Until 1948 his family had lived in Houg, a village near Sderot, for generations. In 1947, however, the future of the region became uncertain. On November 29th the U.N. General Assembly adopted its Resolution 181(II), providing for the partition of Palestine into Arab and Jewish states. The resolution led to major unrest. The Arab authorities rejected the resolution outright.  In 1948, though Dr. Abuelaish makes no suggestion that the family was directly harassed by the Israelis, his great grandfather decided that the family should move to Gaza until matters settled down in their ancestral village. The plan was that they would then return to their village.
 Izzeldin was born in Gaza some 7 years later, in 1955, where his family, now poor and dispossessed, lived in a refugee camp at Jabalia. While the move to Jabalia had been understood by his family, a temporary displacement, the reality of its permanence grew over the years. His mother, however, though harsh in her treatment of the author, was a strong, dedicated and caring parent.
She motivated, (or perhaps, “required” would be a better word), Izzeldin, who was the eldest of his some seven siblings, to work and to study. He excelled as a student, while working, as well, throughout his childhood, to earn needed money. It is clear he was remarkably gifted, academically, and intensely reflective of the situation of life in Gaza. He came to the early realization that the only way out of the cramped, harsh and unyielding poverty of his life was education.
His dream was to become a physician. The dream began to take shape with his visit to a hospital for treatment during his teens, because he suffered from disabling arthritic pain in his legs. It was the Al Shifra Hospital, a U.N. Health Centre in Gaza City, a Palestinian facility.  In the treatment accorded to him, he learned that aspirin could relieve his pain. He also observed, incidentally the working relationships between men and women that would not have occurred or been tolerated in his community. At the hospital he saw the difference in apparent wealth between the Palestinians who were not refugees, by comparison to those like his family, who were.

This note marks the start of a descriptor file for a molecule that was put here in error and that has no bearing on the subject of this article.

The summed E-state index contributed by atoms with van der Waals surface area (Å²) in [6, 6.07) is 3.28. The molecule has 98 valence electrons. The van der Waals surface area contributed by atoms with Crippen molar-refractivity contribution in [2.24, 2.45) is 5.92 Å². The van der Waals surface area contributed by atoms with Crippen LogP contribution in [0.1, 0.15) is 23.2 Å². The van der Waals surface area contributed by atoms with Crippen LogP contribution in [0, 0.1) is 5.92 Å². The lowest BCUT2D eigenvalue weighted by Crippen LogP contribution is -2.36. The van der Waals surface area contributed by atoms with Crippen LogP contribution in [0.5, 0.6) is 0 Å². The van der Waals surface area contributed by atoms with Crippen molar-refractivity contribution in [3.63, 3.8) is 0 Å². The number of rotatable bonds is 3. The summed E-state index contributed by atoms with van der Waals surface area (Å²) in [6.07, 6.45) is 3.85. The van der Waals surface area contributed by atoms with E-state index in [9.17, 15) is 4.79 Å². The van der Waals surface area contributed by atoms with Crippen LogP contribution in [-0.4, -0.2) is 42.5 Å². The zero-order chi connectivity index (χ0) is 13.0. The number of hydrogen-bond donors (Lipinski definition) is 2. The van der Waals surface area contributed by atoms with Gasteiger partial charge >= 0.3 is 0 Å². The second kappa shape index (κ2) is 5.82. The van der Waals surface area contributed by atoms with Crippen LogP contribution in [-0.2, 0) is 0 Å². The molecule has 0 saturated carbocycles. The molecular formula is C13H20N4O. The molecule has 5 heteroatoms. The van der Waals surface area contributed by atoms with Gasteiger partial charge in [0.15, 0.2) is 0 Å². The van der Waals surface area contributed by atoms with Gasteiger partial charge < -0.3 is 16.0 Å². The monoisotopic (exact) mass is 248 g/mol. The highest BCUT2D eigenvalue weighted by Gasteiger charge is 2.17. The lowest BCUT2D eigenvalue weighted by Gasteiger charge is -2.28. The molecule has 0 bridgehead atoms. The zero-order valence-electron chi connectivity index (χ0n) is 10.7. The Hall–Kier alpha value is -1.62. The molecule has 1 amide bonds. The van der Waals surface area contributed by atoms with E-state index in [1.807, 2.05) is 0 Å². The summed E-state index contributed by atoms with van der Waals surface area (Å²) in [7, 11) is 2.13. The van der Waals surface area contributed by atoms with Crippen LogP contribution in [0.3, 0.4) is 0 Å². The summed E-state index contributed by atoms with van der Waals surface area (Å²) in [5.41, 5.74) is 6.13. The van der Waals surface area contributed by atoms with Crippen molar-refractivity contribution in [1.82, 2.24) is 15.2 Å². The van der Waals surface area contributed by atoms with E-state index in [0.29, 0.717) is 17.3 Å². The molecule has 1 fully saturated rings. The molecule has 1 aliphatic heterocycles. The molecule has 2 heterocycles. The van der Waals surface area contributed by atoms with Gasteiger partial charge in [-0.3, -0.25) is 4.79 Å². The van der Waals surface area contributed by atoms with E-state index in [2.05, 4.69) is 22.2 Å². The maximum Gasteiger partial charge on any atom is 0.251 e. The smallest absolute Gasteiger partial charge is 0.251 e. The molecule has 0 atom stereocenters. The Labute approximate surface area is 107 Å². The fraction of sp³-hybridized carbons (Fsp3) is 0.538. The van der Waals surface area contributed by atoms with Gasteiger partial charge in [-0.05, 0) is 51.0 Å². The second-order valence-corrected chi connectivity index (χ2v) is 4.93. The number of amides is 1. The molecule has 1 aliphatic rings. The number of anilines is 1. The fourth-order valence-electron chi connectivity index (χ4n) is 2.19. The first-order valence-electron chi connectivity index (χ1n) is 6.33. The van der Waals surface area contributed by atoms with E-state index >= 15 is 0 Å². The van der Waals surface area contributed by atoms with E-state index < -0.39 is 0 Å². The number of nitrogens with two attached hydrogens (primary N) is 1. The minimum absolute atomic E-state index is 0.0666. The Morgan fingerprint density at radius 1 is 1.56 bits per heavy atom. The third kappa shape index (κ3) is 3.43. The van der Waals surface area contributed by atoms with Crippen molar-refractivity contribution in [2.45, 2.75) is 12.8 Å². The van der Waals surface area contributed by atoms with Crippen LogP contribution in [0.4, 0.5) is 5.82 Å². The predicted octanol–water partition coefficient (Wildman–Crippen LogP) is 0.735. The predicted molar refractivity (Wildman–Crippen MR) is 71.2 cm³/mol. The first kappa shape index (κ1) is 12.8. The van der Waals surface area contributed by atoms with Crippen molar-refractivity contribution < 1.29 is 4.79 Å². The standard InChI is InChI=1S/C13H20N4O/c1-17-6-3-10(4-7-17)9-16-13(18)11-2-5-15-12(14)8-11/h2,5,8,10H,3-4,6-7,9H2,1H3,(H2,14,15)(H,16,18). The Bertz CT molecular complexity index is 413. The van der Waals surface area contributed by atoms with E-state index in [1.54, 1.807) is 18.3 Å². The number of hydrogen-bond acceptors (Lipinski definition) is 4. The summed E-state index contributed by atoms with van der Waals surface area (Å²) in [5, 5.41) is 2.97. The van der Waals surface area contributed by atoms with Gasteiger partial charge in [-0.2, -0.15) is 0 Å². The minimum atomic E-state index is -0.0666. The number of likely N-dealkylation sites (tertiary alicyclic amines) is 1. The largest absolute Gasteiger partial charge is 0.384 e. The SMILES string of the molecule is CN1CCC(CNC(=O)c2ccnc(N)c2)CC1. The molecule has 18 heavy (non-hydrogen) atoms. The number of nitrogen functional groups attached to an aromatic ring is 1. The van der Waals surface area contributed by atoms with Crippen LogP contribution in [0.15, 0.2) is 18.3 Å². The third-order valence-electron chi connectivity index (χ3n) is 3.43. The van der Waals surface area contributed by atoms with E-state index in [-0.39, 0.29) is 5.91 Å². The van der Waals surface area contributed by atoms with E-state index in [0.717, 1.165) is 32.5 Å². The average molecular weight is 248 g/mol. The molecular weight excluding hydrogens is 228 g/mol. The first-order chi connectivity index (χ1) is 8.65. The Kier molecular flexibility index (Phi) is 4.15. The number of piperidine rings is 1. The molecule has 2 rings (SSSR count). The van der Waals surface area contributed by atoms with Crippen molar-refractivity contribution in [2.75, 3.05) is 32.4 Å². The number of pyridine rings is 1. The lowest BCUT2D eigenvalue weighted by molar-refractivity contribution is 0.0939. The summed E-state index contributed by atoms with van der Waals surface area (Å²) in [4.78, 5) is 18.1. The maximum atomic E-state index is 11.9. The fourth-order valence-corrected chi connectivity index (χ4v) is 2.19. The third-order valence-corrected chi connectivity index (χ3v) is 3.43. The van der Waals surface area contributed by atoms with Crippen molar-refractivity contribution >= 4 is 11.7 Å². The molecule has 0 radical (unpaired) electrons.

At fifteen years of age, he worked during the summer- for 40 days - for an Israeli Sephardic family, on a moshav near Ashqelon. Lonesome, because this  was the first time he had been away from home for more than a day or two, he noticed and was impressed by the family’s kindness toward him;  surprised that they would hire him, treat him fairly and show him kindness. Their treatment of him was contrary to his impression of Israelis that was etched in his consciousness.
He returned home, however, when his summer employment ended, to witness, upon only a few hours of notice, the houses on his street, including his house being bulldozed by Israeli heavy machinery, to make way for a road the Israelis intended to build. The contradictory facts and impressions between the kindness he had been shown by the family for whom he worked during the summer, and the inhuman, “brute force” visited upon their existence by the destruction of their homes, perplexed him, but, it seems, did not inspire feelings of anger or the wish for vengeance. Instead, it made him feel that he must find a peaceful bridge between the two entities. He asserts often that he did not feel hate. He felt that education was an answer. That feelings of anger and revenge did not dominate his mind is noteworthy.